<<previous  |  index  |  next>>

IV. Legal Framework

With the declared transfer of sovereignty, the Law of Administration for the State of Iraq for the Transitional Period (Transitional Administration Law or TAL) came into effect.  Issued by the CPA on March 8, 2004, following its adoption by Iraq’s Interim Governing Council (IGC), the law is considered to be effective until “the formation of an elected Iraqi government pursuant to a permanent constitution,” envisaged for the end of 2005 following general elections.18  The TAL stipulates that all Iraqi citizens are equal before the law, and that their rights to freedom from arbitrary arrest, unlawful detention, unfair trials, and torture are protected by law.19  An Annex to the TAL, issued on June 1, 2004, conferred to Iraq’s Council of Ministers the authority to “issue orders with the force of law” with the unanimous approval of the state’s Presidency Council, comprising the president and two deputy presidents.20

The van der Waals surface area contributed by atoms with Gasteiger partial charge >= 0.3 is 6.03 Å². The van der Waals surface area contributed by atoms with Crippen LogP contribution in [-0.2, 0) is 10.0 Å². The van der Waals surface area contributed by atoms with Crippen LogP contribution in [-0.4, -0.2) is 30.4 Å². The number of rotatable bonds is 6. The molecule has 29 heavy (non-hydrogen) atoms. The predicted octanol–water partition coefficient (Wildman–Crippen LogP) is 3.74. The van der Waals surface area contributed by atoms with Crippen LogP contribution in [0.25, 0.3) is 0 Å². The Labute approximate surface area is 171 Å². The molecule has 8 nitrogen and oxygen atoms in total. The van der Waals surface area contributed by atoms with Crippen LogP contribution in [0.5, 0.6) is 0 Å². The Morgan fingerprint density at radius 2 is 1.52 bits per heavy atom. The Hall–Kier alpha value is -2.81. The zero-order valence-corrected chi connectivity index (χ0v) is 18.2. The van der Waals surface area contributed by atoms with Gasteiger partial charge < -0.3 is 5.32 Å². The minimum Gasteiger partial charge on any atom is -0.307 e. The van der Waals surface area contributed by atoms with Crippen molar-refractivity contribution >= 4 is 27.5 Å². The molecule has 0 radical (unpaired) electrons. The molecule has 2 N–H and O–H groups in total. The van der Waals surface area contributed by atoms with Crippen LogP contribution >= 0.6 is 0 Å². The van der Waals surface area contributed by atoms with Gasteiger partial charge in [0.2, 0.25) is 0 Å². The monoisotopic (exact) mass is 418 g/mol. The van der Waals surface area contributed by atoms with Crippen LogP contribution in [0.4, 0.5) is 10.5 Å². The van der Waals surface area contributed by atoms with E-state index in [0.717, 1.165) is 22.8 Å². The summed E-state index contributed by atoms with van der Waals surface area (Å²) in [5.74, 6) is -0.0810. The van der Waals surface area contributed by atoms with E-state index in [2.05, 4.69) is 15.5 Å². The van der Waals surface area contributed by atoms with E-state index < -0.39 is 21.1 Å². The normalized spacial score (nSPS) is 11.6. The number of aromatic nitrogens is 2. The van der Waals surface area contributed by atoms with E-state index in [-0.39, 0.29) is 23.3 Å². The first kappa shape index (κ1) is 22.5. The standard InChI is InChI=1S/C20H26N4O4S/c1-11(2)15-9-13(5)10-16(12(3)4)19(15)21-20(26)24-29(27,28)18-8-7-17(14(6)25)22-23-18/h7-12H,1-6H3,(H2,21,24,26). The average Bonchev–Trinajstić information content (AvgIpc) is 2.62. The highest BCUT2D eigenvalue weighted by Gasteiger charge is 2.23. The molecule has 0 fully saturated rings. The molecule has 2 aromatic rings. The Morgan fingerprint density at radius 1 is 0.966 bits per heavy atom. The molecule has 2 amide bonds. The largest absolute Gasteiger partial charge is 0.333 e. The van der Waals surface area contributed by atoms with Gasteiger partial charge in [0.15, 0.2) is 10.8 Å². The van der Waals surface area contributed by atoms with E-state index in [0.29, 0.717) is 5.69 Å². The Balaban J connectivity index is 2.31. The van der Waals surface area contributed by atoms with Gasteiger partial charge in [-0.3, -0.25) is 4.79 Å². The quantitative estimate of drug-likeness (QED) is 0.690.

Under the occupation by United States and other coalition forces, responsibility for the setting up of law enforcement agencies lay with the CPA, headed by its then administrator, L. Paul Bremer.  This took place in coordination with officials represented in the IGC and its relevant Ministries.21  After June 28, 2004, that responsibility was transferred to the Iraqi Interim Government, but with the Multinational Force having “the authority to take all necessary measures to contribute to the maintenance of security and stability in Iraq” in accordance with the terms of United Nations (U.N.) Security Council Resolution no. 1546 of June 8, 2004, and its annexes.22  The resolution sets out the responsibilities of the Multinational Force, among them “building the capability of the Iraqi security forces [including the police] and institutions, through a programme of recruitment, training, mentoring, and monitoring.”23  The annexes to the resolution reflect the close coordination envisaged between the Iraqi Interim Government and the Multinational Force on security matters and combating violent crime.24